Rise of human civilization tied to belief in punitive gods

Long-distance strangers who share certain religious beliefs more likely to create societal bonds, study suggests

Egyptian Book of the Dead

GODS’ WRATH  Beliefs in all-knowing, punitive gods helped turn hunter-gatherer groups into large civilizations, a new study suggests. Here, a papyrus manuscript from the ancient Egyptian Book of the Dead shows a line of Egyptian gods (top) ready to judge whether the dead Theban scribe Ani should be admitted to the afterlife or sent to the underworld.

Trustees of the British Museum

Beliefs in all-knowing gods that punish wrongdoers helped enable the rise of modern civilizations, a new cross-cultural study suggests.

Cooperation among throngs of strangers in expanding societies required a common faith in moralistic gods, say sociocultural anthropologist Benjamin Purzycki of the University of British Columbia in Vancouver and his colleagues. To believers, these gods were concerned about good and bad behavior, knew what everyone thought and did, and punished selfish transgressors in a big way.

Shared beliefs in punitive gods paved the way for vast trade networks, market economies and institutions of social control, including governments and courts, the scientists propose online February 10 in Nature.

“A large part of the success of human civilizations may have lain in the hands of the gods, whether or not they are real,” writes evolutionary biologist and political scientist Dominic Johnson of the University of Oxford in an accompanying commentary in Nature.

Stone Age hunter-gatherers exchanged favors only among known comrades and in-laws (SN: 4/9/11, p. 13). But starting around 10,000 years ago, pressures to achieve fair trades among strangers accompanied the spread of farming communities (SN Online: 3/18/10).

To probe whether beliefs in all-knowing, disciplinary deities promote cooperation among strangers, Purzycki’s team interviewed and tested 591 individuals from eight communities, including plant cultivators on the South Pacific island of Tanna, wage laborers on Fiji and in Brazil, herders and wage laborers in Siberia and East African hunter-gatherers. These groups practice major world religions, including Christianity, Hinduism and Buddhism, as well as believe in various local gods or spirits.

Participants played two games in private. In each game, they had 30 coins to place in one of two cups, depending on the roll of a die. Being alone, they could ignore the die and put coins in whatever cup they wanted.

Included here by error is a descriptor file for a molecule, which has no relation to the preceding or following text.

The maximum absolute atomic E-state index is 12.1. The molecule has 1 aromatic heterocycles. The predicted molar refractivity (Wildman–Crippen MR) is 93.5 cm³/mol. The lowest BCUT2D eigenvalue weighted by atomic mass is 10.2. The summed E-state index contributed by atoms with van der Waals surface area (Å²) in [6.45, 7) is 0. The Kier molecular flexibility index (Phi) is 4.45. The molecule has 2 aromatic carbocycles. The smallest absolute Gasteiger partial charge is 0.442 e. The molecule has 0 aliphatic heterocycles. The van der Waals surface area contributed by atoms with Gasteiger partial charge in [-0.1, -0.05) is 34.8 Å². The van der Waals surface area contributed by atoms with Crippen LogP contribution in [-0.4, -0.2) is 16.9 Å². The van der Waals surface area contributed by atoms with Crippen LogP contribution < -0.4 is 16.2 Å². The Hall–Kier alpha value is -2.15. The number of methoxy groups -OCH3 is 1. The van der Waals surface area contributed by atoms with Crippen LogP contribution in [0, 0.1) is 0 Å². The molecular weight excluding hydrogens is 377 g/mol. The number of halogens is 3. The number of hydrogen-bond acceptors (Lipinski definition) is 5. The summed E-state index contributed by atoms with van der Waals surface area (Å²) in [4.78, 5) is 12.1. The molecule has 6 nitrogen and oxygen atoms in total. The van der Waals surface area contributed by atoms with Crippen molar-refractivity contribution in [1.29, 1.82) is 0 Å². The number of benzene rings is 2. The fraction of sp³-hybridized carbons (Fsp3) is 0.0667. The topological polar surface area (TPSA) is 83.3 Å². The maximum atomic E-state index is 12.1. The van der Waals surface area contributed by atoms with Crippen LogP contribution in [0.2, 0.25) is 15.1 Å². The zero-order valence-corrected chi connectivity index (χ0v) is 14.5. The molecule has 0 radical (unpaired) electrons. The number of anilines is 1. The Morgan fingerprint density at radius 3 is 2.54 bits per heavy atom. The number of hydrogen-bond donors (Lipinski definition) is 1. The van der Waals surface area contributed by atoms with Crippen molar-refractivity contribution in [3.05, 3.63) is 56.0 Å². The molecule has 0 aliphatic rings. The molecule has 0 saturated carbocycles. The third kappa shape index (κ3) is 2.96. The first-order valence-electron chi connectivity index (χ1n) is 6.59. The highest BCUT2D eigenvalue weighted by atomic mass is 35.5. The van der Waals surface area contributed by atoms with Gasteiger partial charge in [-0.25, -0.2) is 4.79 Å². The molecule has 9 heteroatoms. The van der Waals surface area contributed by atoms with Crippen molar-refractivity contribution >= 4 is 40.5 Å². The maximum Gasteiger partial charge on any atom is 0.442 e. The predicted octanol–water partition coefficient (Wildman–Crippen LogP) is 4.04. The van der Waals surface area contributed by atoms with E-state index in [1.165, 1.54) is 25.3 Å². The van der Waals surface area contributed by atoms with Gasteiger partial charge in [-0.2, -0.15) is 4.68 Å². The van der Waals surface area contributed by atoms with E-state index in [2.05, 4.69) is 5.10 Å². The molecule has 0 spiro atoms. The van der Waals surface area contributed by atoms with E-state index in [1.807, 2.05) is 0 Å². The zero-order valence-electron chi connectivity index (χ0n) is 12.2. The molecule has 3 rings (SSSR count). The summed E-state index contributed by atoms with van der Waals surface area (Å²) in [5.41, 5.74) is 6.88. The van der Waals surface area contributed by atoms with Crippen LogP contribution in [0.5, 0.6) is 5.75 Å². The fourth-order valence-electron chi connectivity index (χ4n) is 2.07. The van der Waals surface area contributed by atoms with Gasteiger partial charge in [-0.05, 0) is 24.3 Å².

In one game, players chose between a cup for an unknown person of the same religion in their own community and a cup for someone of the same religion from a distant community. In the other game, the choice was between a cup for oneself and a cup for a same-religion individual from far away.

Stakes were high. If a player kept all 30 coins in the second game, he or she could exchange that haul for about a day’s wage or, for the hunter-gatherers, a substantial amount of maize.

Coin distributions reflected the type of gods players worshipped. The games were set up to yield roughly equal contributions to each cup from the die rolls. But the more that participants rated gods in their major religions as moralistic, all-knowing and punishing, the more coins they gave to same-religion strangers from far away. Those reporting that their god punished bad behavior gave roughly two more coins on average to distant strangers in both games, relative to those who didn’t know if their god punished misdeeds.

Religions with moralistic, punishing gods mobilize people’s empathy for strangers of the same faith and heighten concerns for one’s own reputation as a faithful believer, proposes anthropologist Kim Hill of Arizona State University in Tempe, who studies modern hunter-gatherers.

Beliefs in gods that reward good behavior, or in local deities that punish bad behavior, did not account for the study’s results, Purzycki adds.

Purzycki’s findings help explain why major religions with punishing gods have spread globally at the expense of many local and traditional belief systems, Hill says. Followers of three belief systems in which divine discipline looms large — Christianity, Islam and Hinduism — accounted for about 70 percent of the world’s population in 2010, the Pew Research Center estimates.

Many native tribal groups willingly adopt major religions such as Christianity so that they can better take advantage of economic opportunities in larger societies, Hill contends. Strategic conversions of this kind up the chances of a group’s surviving by trading goods with strangers, he says. In Kim’s view, that explains the rapid spread of religions such as Christianity in tribal populations better than the idea that religions spread by brute coercion by outsiders. 

Bruce Bower has written about the behavioral sciences for Science News since 1984. He writes about psychology, anthropology, archaeology and mental health issues.

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